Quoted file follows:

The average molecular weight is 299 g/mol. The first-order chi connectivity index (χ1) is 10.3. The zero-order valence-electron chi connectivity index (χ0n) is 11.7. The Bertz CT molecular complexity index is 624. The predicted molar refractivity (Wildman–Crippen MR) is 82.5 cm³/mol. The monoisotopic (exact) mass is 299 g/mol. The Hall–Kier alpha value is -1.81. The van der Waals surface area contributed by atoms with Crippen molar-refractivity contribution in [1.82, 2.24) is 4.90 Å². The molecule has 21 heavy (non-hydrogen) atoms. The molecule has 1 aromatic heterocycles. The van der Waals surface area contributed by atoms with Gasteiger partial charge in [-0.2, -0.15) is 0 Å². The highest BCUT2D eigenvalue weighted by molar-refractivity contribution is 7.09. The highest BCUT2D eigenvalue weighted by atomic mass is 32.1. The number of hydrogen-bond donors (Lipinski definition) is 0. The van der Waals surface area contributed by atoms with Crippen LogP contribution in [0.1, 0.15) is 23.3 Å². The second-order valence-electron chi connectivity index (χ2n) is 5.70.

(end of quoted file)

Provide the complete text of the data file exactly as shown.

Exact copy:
The average molecular weight is 299 g/mol. The first-order chi connectivity index (χ1) is 10.3. The zero-order valence-electron chi connectivity index (χ0n) is 11.7. The Bertz CT molecular complexity index is 624. The predicted molar refractivity (Wildman–Crippen MR) is 82.5 cm³/mol. The monoisotopic (exact) mass is 299 g/mol. The Hall–Kier alpha value is -1.81. The van der Waals surface area contributed by atoms with Crippen molar-refractivity contribution in [1.82, 2.24) is 4.90 Å². The molecule has 21 heavy (non-hydrogen) atoms. The molecule has 1 aromatic heterocycles. The van der Waals surface area contributed by atoms with Gasteiger partial charge in [-0.2, -0.15) is 0 Å². The highest BCUT2D eigenvalue weighted by molar-refractivity contribution is 7.09. The highest BCUT2D eigenvalue weighted by atomic mass is 32.1. The number of hydrogen-bond donors (Lipinski definition) is 0. The van der Waals surface area contributed by atoms with Crippen LogP contribution in [0.1, 0.15) is 23.3 Å². The second-order valence-electron chi connectivity index (χ2n) is 5.70.